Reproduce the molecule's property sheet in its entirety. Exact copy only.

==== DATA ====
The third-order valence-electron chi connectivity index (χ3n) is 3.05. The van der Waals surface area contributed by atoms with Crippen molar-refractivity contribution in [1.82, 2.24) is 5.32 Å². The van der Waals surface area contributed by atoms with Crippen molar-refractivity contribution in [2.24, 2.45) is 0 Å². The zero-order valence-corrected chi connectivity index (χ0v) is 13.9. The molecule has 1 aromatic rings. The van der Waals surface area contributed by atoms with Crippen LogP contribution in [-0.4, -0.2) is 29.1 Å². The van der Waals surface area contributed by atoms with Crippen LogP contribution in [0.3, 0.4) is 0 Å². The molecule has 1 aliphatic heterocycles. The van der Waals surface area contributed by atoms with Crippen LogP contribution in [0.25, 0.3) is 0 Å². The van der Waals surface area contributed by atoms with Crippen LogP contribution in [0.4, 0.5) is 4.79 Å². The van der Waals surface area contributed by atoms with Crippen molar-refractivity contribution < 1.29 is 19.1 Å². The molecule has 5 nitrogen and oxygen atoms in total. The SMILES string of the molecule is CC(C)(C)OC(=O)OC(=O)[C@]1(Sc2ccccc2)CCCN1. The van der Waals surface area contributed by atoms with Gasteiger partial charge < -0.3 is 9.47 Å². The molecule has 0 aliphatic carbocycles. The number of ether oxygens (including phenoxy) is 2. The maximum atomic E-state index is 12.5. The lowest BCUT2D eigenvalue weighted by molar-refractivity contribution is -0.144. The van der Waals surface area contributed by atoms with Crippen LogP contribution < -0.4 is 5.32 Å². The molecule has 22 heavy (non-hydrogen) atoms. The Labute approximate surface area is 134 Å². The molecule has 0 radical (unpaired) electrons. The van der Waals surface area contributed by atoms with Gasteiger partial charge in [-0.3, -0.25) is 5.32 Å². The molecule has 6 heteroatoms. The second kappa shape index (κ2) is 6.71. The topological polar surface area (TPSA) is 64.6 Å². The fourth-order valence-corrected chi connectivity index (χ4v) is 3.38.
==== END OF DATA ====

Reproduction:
The third-order valence-electron chi connectivity index (χ3n) is 3.05. The van der Waals surface area contributed by atoms with Crippen molar-refractivity contribution in [1.82, 2.24) is 5.32 Å². The van der Waals surface area contributed by atoms with Crippen molar-refractivity contribution in [2.24, 2.45) is 0 Å². The zero-order valence-corrected chi connectivity index (χ0v) is 13.9. The molecule has 1 aromatic rings. The van der Waals surface area contributed by atoms with Crippen LogP contribution in [-0.4, -0.2) is 29.1 Å². The van der Waals surface area contributed by atoms with Crippen LogP contribution in [0.3, 0.4) is 0 Å². The molecule has 1 aliphatic heterocycles. The van der Waals surface area contributed by atoms with Crippen LogP contribution in [0.25, 0.3) is 0 Å². The van der Waals surface area contributed by atoms with Crippen LogP contribution in [0.4, 0.5) is 4.79 Å². The van der Waals surface area contributed by atoms with Crippen molar-refractivity contribution < 1.29 is 19.1 Å². The molecule has 5 nitrogen and oxygen atoms in total. The SMILES string of the molecule is CC(C)(C)OC(=O)OC(=O)[C@]1(Sc2ccccc2)CCCN1. The van der Waals surface area contributed by atoms with Gasteiger partial charge < -0.3 is 9.47 Å². The molecule has 0 aliphatic carbocycles. The number of ether oxygens (including phenoxy) is 2. The maximum atomic E-state index is 12.5. The lowest BCUT2D eigenvalue weighted by molar-refractivity contribution is -0.144. The van der Waals surface area contributed by atoms with Crippen LogP contribution < -0.4 is 5.32 Å². The molecule has 22 heavy (non-hydrogen) atoms. The Labute approximate surface area is 134 Å². The molecule has 0 radical (unpaired) electrons. The van der Waals surface area contributed by atoms with Gasteiger partial charge in [-0.3, -0.25) is 5.32 Å². The molecule has 6 heteroatoms. The second kappa shape index (κ2) is 6.71. The topological polar surface area (TPSA) is 64.6 Å². The fourth-order valence-corrected chi connectivity index (χ4v) is 3.38.